- Business Insider spoke with SAP’s new co-CEOs, Jennifer Morgan and Christian Klein, who have replaced longtime CEO Bill McDermott.
- The new CEOs said the job offer came on Wednesday and was a surprise to even them: Klein said he didn’t even pack enough to stay in the San Francisco Bay Area for more than a few days.
- SAP’s new CEOs also denied Larry Ellison’s recent claim that Oracle was about to win over one of the German tech giant’s biggest customers.
- “We checked everything, and I can tell you there is not a single one who moved away from SAP,” Klein told Business Insider. He added: “We don’t want to talk too much about our competitor because it feels like it’s a weakness when you talk too much about the competition.”
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On Thursday, the German tech giant SAP made the surprise announcement that longtime CEO Bill McDermott had stepped down and would be replaced by a pair of co-CEOs: Jennifer Morgan, who had been president of SAP’s cloud business group, and Christian Klein, who was chief operating officer.
Business Insider had the chance to catch up with Morgan and Klein after the announcement of their new jobs.
“The cloud world demands a different experience,” Morgan said. She said tapping SAP’s technological strengths would be one of the keys for this transition, stressing the need to “reinvigorate the amazing engineering culture that SAP is known for.”
Morgan and Klein, who both serve on SAP’s executive team, said they were surprised when they were offered the roles of co-CEOs. They had been asked to a meeting in Palo Alto, California, by SAP cofounder Hasso Plattner, but they weren’t aware of what they were there to discuss. They were offered the jobs on Wednesday.
“You’re always surprised when something like this happens,” Morgan said. “We’re really honored and excited about what have in front of us.”
Klein, who is based in Germany, where SAP is headquartered, said he had expected it to be a short trip to the San Francisco Bay Area. The news created a bit of a problem since he didn’t bring enough clothes for the stay.
“There are some guys running around now trying to buy some shirts for me,” he said.
McDermott, who is stepping down after 17 years as CEO, was also present when Morgan and Klein were offered the positions.
“He said something that was really meaningful,” Morgan said. “He had stayed away from us in the last few days. He said, ‘I wanted you to have this moment the way I remember experiencing it. When I got the call, I wasn’t really expecting it when it came.’ That’s how I’d describe how we felt.”
Ignoring the competition
The new CEOs of SAP kicked off their tenure at the helm of the German tech giant by denying a stunning claim by their archnemesis, Larry Ellison — that Oracle was about to win over one of SAP’s biggest customers.
Ellison had told analysts last month, “We’re in the middle of converting one of their very, very largest customers. And we think that, of course, is the huge opportunity.”
But SAP’s new top execs dismissed Ellison’s statement about their customers.
“We got the news, and we checked everything, and I can tell you there is not a single one who moved away from SAP,” Klein told Business Insider.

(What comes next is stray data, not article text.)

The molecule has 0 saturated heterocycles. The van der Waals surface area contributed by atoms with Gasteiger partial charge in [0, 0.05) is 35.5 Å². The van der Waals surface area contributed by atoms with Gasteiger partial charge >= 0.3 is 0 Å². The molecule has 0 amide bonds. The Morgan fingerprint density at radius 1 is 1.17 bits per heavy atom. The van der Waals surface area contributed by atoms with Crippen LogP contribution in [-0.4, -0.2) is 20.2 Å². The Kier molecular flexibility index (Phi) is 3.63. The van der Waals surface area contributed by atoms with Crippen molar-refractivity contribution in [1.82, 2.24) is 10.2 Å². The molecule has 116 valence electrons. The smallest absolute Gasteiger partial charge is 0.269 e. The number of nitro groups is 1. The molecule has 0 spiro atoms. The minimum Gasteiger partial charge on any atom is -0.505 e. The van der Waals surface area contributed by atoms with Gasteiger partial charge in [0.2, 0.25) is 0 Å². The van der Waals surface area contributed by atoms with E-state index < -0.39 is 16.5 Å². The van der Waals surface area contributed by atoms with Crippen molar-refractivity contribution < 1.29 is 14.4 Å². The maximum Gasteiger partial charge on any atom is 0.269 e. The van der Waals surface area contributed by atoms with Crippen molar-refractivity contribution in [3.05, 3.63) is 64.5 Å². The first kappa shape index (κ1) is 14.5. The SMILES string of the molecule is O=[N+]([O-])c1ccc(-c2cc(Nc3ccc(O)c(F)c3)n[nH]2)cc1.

And that was all they wanted to say about Oracle, Klein added: “We don’t want to talk too much about our competitor because it feels like it’s a weakness when you too much about the competition.”
Morgan also said: “We have a different culture … We always take the high road. That’s all I have to say about that.”
SAP shares rally on the leadership change
Morgan and Klein were named co-CEOs on Thursday — news which sent SAP shares soaring by more than 10% on Friday.
SAP and Oracle have been bitter rivals in the market for enterprise software used by businesses, including the world’s biggest corporations, for managing their networks. SAP dominated the enterprise-applications market with 7.9% share of the $207 billion market, according to IDC’s 2018 data. Oracle was second with 5.6%.
But the two giants, and other major enterprise-software companies, are struggling to adapt to the rise of the cloud, which has dramatically changed the way companies access business applications. Instead of companies paying hefty licensing fees for software installed in private data centers, the cloud has made it possible for businesses to set up their networks and access applications through web-based platforms, typically based on a subscription model.
That has been a challenging transition for companies like SAP as it faces cloud-based rivals such as Salesforce and Workday. SAP is looking to triple its cloud revenue to $15 billion a year by 2023. It could be a challenging shift for the 47-year-old technology powerhouse.
‘Trust and fun’ will be key to work as co-CEOs
Steve Allen, an analyst with S2C Partners, said Morgan and Klein “have a lot of experience and capability.”
But “the question remains, no matter what, how will they function together?” he told Business Insider. “Since they are shy to discuss a business rival, ask them how they plan to divvy up the roles and responsibility of each CEO.”
Asked how they plan to make their different backgrounds — Morgan is an American who is based in Philadelphia, while Klein is German and based in Walldorf, Germany — work as they take on the job, Morgan said, “That’s one easy. It’s trust and fun and Christian and I have that in spades.”
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Source: SAP’s new CEOs on getting the job and not being worried about Oracle
By Benjamin Pimentel
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